Thanks brother. You seem to say almost exactly what I feel too. Do we give total focus on our goals and put the possibility of a cure into the backs of our minds? And suffer the occasional sense that we could be missing on gains that we might have gotten with more physical therapy? I am usually confident that I made the right choice in devoting myself to a grueling college program. But sometimes I'm not sure.

          Obviously this is my situation and you may not share any of these particulars, but I really identified with your post.
          I agree with you on a neutral level because I want to do what's best for me but there are times when everything seems unbalanced. I wrote in hope of finding a direction that bridges the two. I do firmly believe that the choice I made was the perfect one for me but those are simply stepping stones and I'm looking for my next move. One thing I do know is that your choice of secondary education is an investment that will prove to show dividends in the long-term. I've contemplated these thoughts numerous times alone and now I hope to get insight from Dr. Wise.

          Comment


            #6
            You are still young in life and with your injury. You will always benifit from therapy and an education. In todays world I would say to keep your body healthy first with education second. If you loose your strength it would be hard to keep a job, if you have a good job with no strength you more than likely get replaced. In reality you can have both which requires a lot of hard work and who knows the future. I may be reading your questions wrong or be way off the mark but IMO staying heathy is most important. Good luck in whatever you decide!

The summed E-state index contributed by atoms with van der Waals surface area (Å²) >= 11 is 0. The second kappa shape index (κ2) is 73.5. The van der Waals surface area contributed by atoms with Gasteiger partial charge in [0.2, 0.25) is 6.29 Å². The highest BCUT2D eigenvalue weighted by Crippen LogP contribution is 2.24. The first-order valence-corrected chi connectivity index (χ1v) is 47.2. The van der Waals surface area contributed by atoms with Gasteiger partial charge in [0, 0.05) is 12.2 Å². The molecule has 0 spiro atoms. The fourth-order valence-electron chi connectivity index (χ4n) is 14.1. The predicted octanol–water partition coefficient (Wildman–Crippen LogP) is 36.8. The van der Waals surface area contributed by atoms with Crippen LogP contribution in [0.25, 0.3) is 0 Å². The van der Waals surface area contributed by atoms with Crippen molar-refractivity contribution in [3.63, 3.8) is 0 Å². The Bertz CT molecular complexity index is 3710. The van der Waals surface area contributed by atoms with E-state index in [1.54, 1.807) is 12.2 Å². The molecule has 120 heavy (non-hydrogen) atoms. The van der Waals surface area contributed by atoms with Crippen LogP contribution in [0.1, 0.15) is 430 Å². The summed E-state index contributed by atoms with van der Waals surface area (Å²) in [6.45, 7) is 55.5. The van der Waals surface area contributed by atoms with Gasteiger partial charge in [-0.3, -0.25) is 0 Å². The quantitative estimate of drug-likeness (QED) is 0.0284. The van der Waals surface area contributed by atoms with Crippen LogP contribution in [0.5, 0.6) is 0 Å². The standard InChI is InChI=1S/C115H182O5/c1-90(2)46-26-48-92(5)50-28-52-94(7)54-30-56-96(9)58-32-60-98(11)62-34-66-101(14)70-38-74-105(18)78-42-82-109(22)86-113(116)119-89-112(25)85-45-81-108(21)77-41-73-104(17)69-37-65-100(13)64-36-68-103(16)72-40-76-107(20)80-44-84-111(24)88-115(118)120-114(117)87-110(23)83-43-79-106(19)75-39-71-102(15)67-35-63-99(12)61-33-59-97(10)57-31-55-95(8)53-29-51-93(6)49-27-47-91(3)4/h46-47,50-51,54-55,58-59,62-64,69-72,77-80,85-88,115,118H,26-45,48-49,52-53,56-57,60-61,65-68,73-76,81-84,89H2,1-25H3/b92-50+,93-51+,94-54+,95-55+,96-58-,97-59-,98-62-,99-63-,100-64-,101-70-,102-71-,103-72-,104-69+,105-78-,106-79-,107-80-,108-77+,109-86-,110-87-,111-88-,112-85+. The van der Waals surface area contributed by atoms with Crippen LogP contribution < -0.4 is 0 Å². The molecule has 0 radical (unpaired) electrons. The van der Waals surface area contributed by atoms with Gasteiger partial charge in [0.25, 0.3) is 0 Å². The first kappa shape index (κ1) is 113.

Comment


              #7
              shotglass5050,

              Balance and timing – tough things to manage, even under the best circumstances.

              First of all, bravo to you for approaching this dilemma from a broad perspective. A young person like yourself has many things to consider as you look forward to a career and a whole range of other life experiences.

              Next, I believe that physical rehabilitation and the pursuit of other life goals are necessarily inter-dependent; and that it would be a mistake to forsake one for the other.
              • Aggressive physical training is a means to greater mobility, health and (functional) independence.